Secretary Clinton spoke of her life and her service but also about the obligation that the Democratic Party, and white politicians in particular, have when asking for the African American vote:

Secretary Clinton (full transcript below the fold)

For many white Americans, it’s tempting to believe that bigotry is largely behind us. That would leave us with a lot less work, wouldn’t it? But more than half a century after Rosa Parks sat and Dr. King marched and John Lewis bled, race still plays a significant role in determining who gets ahead in America and who gets left behind.

Now anyone — anyone — asking for your vote has a responsibility to grapple with this reality. To see things as they actually are, not just as we want them to be. […]

We Democrats have a special obligation: If we’re serious about our commitment to the poor, to those who need some help, including African Americans, if we continue to ask black people to vote for us, we cannot minimize the realities of the lives they lead or take their concerns for granted.

You know, you can’t just show up at election time and say the right things and think that’s enough. We can’t start building relationships a few weeks before a vote. We have to demonstrate a sustained commitment to building opportunity, creating prosperity, and righting wrongs. Not just every two or four years, not just when the cameras are on and people are watching, but every single day.

So here’s what I ask of you: Hold me accountable. Hold every candidate accountable. What we say matters — but what we do matters more. And you deserve leaders who will do whatever it takes to tear down all the barriers holding you back, and then replace them with those ladders of opportunities that every American deserves to have.

Ending systemic racism requires contributions from all of us — especially those of us who haven’t experienced it ourselves. White Americans need to do a better job of listening when African Americans talk about the seen and unseen barriers that you face every day.

(Hillary Clinton: “Hold me accountable … hold every candidate accountable.’)

We are the party that passed the Civil Rights Act and the Voting Rights Act. We are the party that nominated and elected the first black president. But we are more than that: we are the only party in America that wants to break down barriers to opportunity, that wants to break down barriers to voting and to higher education and to good jobs and to having a chance to achieve the American dream.

This speech is an important reminder to all Democrats that we need to not just talk the talk but walk the walk. We can’t end systemic racism until we acknowledge its existence and for white Americans that requires owning our own role in its perpetuation, fighting our own innate biases.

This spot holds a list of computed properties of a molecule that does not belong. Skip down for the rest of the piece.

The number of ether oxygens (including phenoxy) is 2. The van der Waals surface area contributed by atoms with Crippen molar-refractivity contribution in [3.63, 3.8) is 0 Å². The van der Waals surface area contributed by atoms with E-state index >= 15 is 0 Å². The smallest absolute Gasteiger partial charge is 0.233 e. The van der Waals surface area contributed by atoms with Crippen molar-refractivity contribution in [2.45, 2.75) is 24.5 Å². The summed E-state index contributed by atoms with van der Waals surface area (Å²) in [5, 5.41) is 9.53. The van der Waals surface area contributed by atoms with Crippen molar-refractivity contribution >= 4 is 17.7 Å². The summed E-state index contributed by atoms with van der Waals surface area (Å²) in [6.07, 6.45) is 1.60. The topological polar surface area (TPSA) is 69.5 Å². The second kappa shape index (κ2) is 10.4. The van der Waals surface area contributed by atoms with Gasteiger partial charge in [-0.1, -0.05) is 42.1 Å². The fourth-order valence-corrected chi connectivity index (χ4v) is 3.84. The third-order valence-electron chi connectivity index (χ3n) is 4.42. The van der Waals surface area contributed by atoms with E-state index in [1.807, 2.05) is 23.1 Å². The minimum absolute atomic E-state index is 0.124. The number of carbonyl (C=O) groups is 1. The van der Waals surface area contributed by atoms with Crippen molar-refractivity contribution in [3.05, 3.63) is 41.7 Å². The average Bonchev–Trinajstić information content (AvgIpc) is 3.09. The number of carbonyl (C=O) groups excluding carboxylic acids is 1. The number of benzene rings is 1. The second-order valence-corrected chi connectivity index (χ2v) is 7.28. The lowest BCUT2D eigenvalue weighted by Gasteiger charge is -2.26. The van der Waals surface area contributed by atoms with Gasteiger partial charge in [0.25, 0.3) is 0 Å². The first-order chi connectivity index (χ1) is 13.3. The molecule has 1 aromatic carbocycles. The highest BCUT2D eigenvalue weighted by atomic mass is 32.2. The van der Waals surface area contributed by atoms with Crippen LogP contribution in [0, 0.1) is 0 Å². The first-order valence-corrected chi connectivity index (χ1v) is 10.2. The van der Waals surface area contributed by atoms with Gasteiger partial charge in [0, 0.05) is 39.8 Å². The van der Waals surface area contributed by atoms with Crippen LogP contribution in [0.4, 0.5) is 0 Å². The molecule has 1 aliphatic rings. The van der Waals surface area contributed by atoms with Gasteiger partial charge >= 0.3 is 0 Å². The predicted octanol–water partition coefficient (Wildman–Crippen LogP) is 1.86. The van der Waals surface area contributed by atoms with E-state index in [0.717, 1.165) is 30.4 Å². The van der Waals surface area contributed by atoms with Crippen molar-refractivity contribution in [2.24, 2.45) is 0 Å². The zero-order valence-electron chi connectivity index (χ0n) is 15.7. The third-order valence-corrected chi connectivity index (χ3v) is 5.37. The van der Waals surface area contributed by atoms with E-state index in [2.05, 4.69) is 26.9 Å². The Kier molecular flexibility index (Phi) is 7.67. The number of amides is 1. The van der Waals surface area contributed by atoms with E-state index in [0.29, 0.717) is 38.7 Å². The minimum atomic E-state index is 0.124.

Let us, together, knock down the barriers and replace them with ladders of opportunity – not ladders where the bottom few rungs are removed and the struggle to gain a foothold requires a boost or an incredible act of strength and determination or just luck – but the same ladders that white Americans have as their “birthright”.


To Mend the Broken – Rev. Dr. Karl Lutze




Foreword – 2015
Preface – 1966

  1. Finding the Pieces
  2. The Shattered
  3. The Crushed
  4. And After the Breaking?
  5. Who Will Pick Up the Pieces?
  6. Refusal to Look at the Broken
  7. The Assignment to Mend
  8. To Mend the Broken
  9. Enlistment in Mending 


This book was written in 1966 by my step-father Karl E. Lutze. Karl began his work as a young white pastor in a poor black Lutheran church in 1945. He challenged the Christian press the year I was born, asking why there had been no book written on the role of the Christian in the human rights issues of the day. He was told to write it himself and this book – To Mend the Broken – is the result. This version has been lightly edited to only change some outdated terminology but otherwise remains an honest record of Karl’s perspective of the time.

As a lesson to anyone looking at the human relations issues we face in the current day, this volume is a priceless and concise insight into the roots of today’s world. It is presented without blame or excuse, laying out the facts of the then-current situation. It forecasts many of the struggles we face today, both simply and with an understanding of the subtleties at play. I recommend anyone looking to act or even debate about human relations issues in Twenty First Century America take the time to read this record of our very recent past.

I encourage you to reproduce this work in whole or in part. Please attribute it to Rev. Dr. Karl E. Lutze.

Karl passed away this past week, on May 7, 2015 at the age of 95, at home in Valparaiso, Indiana, surrounded by family.

Chris Blask, May 15, 2015